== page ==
The Post Oaks of the 1870s

East of San Antonio, exists a series of watersheds beginning with the Salado, and continuing to the Rocillo, the Calaveras, Chupaderas and eventually Lipan and the Cibolo creek.  They encompassed a region that the people of Texas in the 1870s called the Post Oaks. In the Post Oaks there were few communities, no railroads, and news traveled only as fast as the fastest horse.

Of the communities that existed then, few exist today. Places like Tenaha, Mays Crossing, Cottage Hill, Bethesda, Easterling, and Mount Olive are not even memories of the oldest people living today. The towns that came later with the railroad in the 1890s: Adkins, Carpenter, Anville and others, did not exist then. At the junction of Lipan Creek (Dry Hollow) and the Cibolo existed the community of La Vernia. La Vernia was in the Post Oaks; in fact, its first name was Post Oak.

Civil War

The Civil War (1861 – 1865), although fought in far away places claimed the lives and limbs of many of the boys from La Vernia. They were among the Old South’s best and brightest.  Many of them saw it all; several of them were present at Appomattox for the surrender. When they returned to La Vernia the planter culture, based on slavery was gone and an occupying Northern Army ran the county.

These were resilient people. Many left the area, others created new businesses, some became cattle ranchers. Many trail drivers and cowboys, legends from Texas to Wyoming,  came from the area around Lavernia . 


Unfortunately, in the Post Oaks of the 1870s, lawlessness was the order of the day. Good people saw their lives in ruin and their children attracted to the easy money of outlawry.

The Post Oaks was considered an outlaw haven. The area in and around La Vernia was especially feared. The Minute Men, a militia formed by the men in the area, was the last line of defense. The stories of violence and criminal activities are too numerous to chronicle. However, the most heinous of these crimes took place at La Vernia in July of 1880. Listed below is the cast of characters.

Milton J. Bean

Milton J. Bean was born about 1824 in Tennessee, the son of Leroy D. Bean the brother of the legendary Peter Ellis Bean who was captured by Mexico in 1801 as part of the Nolan Expedition to what is now Texas. 

Milton J. Bean was known far and wide as a cattle buyer of considerable skill. Cattle buyers were essential to the cattle industry of the 1860s and 1870s. They had the trust of the large trail drive operators. People like Dillard R. Fant of Goliad, the Erskines of Guadalupe County, the Morgans, Newtons, Humphries, Cunningham and Tiners of La Vernia relied on cattle buyers to help collect stock for their drives. The local cow hunters and farmers had to trust cattle buyers to pay a fair price for their stock.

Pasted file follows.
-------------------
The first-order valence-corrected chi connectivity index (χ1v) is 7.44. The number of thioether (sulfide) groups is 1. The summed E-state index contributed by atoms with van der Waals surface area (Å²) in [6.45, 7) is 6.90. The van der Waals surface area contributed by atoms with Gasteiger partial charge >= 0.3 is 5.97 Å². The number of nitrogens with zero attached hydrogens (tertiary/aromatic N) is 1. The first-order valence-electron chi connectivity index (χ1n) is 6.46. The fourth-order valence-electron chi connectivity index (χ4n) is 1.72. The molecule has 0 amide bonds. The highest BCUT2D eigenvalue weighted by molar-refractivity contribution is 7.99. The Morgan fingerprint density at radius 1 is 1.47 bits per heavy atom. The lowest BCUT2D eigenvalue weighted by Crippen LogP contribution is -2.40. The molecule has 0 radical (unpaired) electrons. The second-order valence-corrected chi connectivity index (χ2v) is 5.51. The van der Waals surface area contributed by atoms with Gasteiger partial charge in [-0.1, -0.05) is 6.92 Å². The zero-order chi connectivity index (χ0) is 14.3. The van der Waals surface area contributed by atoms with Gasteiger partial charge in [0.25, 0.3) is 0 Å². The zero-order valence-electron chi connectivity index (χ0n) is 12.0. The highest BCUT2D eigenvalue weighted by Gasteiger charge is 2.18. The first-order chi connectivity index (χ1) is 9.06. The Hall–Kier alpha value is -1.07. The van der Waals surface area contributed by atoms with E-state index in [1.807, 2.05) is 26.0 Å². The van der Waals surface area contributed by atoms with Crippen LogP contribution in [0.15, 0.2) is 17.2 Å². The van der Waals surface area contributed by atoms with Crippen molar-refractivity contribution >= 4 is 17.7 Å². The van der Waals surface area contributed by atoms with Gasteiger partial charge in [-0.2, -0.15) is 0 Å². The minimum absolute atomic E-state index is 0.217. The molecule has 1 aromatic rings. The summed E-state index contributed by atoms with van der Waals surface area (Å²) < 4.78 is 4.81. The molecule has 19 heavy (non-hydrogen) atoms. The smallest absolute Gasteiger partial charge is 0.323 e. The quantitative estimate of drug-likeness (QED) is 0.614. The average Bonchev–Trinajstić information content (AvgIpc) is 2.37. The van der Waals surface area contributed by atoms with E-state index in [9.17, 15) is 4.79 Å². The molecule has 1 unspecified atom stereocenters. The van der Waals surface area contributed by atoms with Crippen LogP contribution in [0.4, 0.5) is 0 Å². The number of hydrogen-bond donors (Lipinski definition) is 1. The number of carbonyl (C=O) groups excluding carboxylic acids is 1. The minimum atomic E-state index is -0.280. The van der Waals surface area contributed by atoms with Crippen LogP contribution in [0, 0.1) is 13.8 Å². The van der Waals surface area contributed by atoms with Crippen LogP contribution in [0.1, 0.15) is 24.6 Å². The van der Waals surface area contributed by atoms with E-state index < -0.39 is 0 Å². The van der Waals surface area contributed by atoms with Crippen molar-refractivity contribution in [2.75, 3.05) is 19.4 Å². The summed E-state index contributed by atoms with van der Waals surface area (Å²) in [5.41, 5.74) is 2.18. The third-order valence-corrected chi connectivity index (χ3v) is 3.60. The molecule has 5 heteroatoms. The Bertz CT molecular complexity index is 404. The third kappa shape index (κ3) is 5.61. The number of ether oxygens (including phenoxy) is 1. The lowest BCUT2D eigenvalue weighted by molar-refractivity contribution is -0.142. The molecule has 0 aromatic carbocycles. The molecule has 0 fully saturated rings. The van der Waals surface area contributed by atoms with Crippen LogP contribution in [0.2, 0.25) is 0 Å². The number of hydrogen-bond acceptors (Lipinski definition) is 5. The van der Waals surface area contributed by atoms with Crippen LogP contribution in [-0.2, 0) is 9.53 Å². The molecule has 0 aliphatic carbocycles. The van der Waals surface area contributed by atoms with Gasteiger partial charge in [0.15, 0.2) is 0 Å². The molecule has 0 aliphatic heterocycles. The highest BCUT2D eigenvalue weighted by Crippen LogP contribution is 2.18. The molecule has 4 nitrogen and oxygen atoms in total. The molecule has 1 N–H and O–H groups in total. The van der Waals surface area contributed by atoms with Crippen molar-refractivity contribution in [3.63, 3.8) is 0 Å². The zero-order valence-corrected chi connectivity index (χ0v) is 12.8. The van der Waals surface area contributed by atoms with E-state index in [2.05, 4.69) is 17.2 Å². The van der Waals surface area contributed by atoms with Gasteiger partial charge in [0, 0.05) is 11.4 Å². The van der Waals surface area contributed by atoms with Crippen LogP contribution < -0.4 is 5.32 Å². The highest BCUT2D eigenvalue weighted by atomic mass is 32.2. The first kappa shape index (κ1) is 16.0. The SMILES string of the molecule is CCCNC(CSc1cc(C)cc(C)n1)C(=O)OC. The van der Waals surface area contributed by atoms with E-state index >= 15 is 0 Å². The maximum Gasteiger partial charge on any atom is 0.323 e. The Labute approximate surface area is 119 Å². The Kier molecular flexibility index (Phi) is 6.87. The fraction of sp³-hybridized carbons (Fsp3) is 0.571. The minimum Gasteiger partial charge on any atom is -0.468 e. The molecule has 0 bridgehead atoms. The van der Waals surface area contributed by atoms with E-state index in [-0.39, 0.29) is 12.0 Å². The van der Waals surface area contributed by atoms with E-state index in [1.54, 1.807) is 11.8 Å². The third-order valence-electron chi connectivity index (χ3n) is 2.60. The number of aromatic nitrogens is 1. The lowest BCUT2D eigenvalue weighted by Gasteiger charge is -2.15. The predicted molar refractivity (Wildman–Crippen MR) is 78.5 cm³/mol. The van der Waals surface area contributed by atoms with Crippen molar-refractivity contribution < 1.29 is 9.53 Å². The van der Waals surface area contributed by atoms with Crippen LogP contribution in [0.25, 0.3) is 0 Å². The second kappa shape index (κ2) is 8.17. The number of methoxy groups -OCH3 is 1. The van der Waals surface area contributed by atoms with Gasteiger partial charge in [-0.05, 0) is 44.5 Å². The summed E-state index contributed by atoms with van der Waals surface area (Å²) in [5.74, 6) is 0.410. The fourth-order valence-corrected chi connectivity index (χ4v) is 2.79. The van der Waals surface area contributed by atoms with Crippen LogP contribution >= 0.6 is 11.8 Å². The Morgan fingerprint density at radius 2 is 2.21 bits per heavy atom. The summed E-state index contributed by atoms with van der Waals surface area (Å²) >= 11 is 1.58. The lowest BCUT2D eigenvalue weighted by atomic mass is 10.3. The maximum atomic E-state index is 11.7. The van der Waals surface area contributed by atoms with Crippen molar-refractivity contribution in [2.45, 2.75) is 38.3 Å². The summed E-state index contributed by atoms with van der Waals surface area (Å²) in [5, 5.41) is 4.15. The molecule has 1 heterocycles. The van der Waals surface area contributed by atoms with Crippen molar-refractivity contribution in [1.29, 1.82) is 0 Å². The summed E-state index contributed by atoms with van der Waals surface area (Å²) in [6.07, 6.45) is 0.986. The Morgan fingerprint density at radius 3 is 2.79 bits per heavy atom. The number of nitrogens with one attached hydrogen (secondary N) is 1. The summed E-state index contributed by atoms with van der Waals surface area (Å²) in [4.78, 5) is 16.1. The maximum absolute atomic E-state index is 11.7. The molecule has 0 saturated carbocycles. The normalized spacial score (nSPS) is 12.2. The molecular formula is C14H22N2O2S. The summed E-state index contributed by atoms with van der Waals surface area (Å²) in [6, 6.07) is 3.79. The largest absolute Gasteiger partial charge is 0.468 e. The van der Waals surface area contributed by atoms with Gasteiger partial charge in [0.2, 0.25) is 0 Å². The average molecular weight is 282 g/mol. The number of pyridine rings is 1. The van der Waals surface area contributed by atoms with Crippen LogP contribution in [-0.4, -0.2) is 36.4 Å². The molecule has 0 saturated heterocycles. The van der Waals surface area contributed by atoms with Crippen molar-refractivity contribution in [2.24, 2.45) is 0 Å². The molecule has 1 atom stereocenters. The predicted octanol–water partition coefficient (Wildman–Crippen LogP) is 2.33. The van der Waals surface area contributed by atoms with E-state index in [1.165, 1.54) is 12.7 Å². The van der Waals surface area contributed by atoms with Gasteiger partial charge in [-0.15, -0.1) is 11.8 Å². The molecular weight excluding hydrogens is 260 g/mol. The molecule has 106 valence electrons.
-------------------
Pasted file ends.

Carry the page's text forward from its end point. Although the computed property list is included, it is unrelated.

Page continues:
By the 1870s M. J. Bean, a widower, lived on a small spread west of La Vernia near Easterling (now Kicaster) with his three daughters, Maud age twelve, Amanda age ten, and Mary age seven.

Richard Neasom

Richard Neasom, the nephew of Milton J. Bean, worked as a farm hand, on the nearby farm of Alfred I. Maye. Neasom was born, on October 15, 1853 to Benjamin B. Neasom and Angeline Mullins at Greensburg, St. Helena Parish in Louisiana.

James H. McMahon

James H. McMahon was born July 10, 1830 in Ireland. He came to the U. S. in January 1850 traveling from Liverpool to New York on the ship David Cannon.  In the 1860 Federal Census,  he declared his livelihood as “physician” and was living in Bardstown, Nelson County, Kentucky.

During the Civil War he enlisted as assistant surgeon on 27 September 1864, and received an officer’s commission in Company S, 54th Kentucky Infantry Regiment of the Union Army. 

After the war he came to Texas and lived at Fort Davis in far west Texas. In early 1870, Dr. McMahon came to La Vernia and married Georgiana, the widow of Henry M. Morgan. Dr. McMahon quickly established himself as a pillar of the community.

Dr. McMahon was energetic and civic minded. He was a Mason, physician, and surgeon; his wife ran the local hotel. On 28 March 1870, when Lawrence H. Wall left the post, he took on the job of La Vernia postmaster.

The Atrocities

On the 2nd of July 1880, Richard Neasom rode into La Vernia, the events that followed are best described by the newspapers of the day:

San Antonio, Daily Express July 2 & 4, 1880

…How Richard Neasom Displayed the Effects of Temporary Insanity.